Development and presentation of an objective risk stratification tool for healthcare workers when dealing with the COVID-19 pandemic in the UK: risk modelling based on hospitalisation and mortality statistics compared with epidemiological data
Strain, W. D.
Davies, A. P.
Rights© Author(s) (or their employer(s)) 2021. Re-use permitted under CC BY-NC. No commercial re-use. See rights and permissions. Published by BMJ.
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OBJECTIVES: Healthcare workers have greater exposure to SARS-CoV-2 and an estimated 2.5-fold increased risk of contracting COVID-19 than the general population. We wished to explore the predictive role of basic demographics to establish a simple tool that could help risk stratify healthcare workers. SETTING: We undertook a review of the published literature (including multiple search strategies in MEDLINE with PubMed interface) and critically assessed early reports on preprint servers. We explored the relative risk of mortality from readily available demographics to identify the population at the highest risk. RESULTS: The published studies specifically assessing the risk of healthcare workers had limited demographics available; therefore, we explored the general population in the literature. Clinician demographics: Mortality increased with increasing age from 50 years onwards. Male sex at birth, and people of black and minority ethnicity groups had higher susceptibility to both hospitalisation and mortality. Comorbid disease. Vascular disease, renal disease, diabetes and chronic pulmonary disease further increased risk. Risk stratification tool: A risk stratification tool was compiled using a white female aged <50 years with no comorbidities as a reference. A point allocated to risk factors was associated with an approximate doubling in risk. This tool provides numerical support for healthcare workers when determining which team members should be allocated to patient facing clinical duties compared with remote supportive roles. CONCLUSIONS: We generated a tool that provides a framework for objective risk stratification of doctors and healthcare professionals during the COVID-19 pandemic, without requiring disclosure of information that an individual may not wish to share with their direct line manager during the risk assessment process. This tool has been made freely available through the British Medical Association website and is widely used in the National Health Service and other external organisations.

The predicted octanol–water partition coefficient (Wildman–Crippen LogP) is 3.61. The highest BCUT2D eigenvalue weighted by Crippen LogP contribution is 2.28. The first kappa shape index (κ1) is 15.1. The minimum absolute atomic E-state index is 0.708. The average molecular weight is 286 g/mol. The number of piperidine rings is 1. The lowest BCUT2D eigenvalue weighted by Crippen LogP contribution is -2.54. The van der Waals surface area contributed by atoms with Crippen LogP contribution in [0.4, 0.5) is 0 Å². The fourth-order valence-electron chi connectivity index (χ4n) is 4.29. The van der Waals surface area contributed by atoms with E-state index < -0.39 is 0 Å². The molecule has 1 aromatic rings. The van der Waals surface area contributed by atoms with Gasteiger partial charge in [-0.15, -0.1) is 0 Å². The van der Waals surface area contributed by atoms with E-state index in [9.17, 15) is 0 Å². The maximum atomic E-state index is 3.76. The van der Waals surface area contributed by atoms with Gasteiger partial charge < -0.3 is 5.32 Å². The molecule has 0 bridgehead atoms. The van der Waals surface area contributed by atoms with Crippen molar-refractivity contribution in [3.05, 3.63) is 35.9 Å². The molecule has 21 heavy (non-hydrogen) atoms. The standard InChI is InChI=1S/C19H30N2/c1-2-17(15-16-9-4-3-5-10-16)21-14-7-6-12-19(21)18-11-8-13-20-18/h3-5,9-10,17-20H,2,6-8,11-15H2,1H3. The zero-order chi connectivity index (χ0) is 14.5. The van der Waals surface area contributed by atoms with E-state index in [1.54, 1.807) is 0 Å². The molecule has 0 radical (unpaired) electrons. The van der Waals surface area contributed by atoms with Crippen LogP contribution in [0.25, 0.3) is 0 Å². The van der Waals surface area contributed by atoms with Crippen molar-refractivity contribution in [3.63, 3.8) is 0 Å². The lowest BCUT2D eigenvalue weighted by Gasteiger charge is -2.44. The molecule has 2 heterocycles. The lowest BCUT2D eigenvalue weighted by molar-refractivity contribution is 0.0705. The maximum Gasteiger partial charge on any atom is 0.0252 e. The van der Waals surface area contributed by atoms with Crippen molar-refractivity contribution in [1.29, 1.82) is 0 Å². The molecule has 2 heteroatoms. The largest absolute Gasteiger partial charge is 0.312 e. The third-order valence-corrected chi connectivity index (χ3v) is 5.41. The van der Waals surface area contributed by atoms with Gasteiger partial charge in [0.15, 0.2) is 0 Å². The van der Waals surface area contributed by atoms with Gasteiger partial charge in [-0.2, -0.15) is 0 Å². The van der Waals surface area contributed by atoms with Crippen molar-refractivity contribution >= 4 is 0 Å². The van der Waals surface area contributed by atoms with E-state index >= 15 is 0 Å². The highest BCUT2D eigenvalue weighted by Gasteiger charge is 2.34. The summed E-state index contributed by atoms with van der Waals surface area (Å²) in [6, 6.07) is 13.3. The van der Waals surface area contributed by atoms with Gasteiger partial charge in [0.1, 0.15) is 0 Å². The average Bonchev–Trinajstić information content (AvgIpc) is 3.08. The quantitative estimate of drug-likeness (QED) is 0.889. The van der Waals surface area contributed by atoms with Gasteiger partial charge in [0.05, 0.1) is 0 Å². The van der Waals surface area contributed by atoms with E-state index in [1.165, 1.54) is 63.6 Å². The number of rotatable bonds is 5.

CitationBMJ Open. 2021 Sep 16;11(9):e042225. doi: 10.1136/bmjopen-2020-042225.